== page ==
I’ll never get over the fact that I missed out on watching this film in IMAX on TWO separate occasions, but the fact that I’ve finally gotten around to seeing it provides me with some semblance of closure. Nolan has always been one of my favourite filmmakers, always delivering fresh, original ideas executed cleverly, and Dunkirk manages to be one of his best displays of that.
How the significance of time and the sense of urgency is integrated into each of the three stories, as well as the score, makes for an impressive twist on the war genre, adding a level of intuition to the film in its use of non-linear storytelling, which is further perpetuated by its frequent dependence on visuals alone to communicate. The storytelling twist gives a distinctiveness to this war story, and stays true to Nolan’s exploration of time in his films.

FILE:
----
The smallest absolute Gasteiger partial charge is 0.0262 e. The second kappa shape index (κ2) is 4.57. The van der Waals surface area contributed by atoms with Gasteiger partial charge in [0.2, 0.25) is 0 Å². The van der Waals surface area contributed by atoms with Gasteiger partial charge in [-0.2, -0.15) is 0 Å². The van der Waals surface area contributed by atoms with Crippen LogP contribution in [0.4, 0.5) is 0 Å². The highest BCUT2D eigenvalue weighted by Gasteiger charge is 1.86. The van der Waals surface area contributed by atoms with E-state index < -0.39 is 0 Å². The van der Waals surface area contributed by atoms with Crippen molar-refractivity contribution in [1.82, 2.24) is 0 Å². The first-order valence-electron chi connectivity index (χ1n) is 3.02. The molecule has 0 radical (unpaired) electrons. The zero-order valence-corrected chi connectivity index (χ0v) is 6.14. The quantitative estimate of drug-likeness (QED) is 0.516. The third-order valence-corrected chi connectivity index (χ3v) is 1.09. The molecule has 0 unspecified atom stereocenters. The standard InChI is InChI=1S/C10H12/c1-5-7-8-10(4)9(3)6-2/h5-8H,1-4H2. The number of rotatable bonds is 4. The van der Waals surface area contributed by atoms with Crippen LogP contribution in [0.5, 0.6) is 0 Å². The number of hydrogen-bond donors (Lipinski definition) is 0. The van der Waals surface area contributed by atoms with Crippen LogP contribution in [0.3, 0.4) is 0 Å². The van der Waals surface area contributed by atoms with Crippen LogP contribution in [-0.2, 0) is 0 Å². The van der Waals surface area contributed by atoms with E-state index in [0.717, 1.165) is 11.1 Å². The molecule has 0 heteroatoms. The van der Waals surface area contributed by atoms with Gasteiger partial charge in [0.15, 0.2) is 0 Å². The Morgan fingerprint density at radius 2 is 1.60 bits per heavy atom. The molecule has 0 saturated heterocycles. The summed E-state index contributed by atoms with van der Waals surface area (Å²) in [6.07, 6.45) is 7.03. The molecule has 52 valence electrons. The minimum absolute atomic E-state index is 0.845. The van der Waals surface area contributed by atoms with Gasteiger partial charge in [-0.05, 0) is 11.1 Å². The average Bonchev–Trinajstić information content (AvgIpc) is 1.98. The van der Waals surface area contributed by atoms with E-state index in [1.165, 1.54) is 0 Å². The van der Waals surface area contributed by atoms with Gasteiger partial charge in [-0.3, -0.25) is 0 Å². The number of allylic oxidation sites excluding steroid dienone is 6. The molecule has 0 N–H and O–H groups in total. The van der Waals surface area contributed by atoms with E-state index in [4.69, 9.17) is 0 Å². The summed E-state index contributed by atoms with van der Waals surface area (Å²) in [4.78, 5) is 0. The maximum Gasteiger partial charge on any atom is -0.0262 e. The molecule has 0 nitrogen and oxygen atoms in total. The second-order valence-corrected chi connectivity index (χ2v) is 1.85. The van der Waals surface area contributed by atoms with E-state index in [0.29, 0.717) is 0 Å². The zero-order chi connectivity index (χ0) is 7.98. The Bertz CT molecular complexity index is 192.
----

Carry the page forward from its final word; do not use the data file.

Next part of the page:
Nolan makes a conscious effort to depend on the visuals and the intensity of the atmosphere to tell its own story as much as possible. Hoyte van Hoytema really outdoes himself with this film, providing a slew of breathtaking visuals from start to finish, utilising gorgeous lighting, colour grading and shot composition to form a habitually powerful visual journey. The scarcity of dialogue also allows many of the actors to showcase their prowess for physical performing, conveying great emotion and depth in as little as a slight facial expression. Aside from his intuitive direction, Nolan’s dependence on practical effects brings a new level of tangibility to each sequence, making each event more immersive, visceral and tense, due to the feeling as if what you’re watching is really happening because, at its core, it is.
All of these moving parts come together in what I found to be a genuinely moving tale of the perseverance of selflessness in war, providing a meaningful sentiment whilst straying far from any form of glorification, by maintaining a stern focus on how war changes people, mentally and ultimately morally, and often for the worse, exposing the undeniable presence of narcissistic attitudes that reared their heads in the dire moments of war.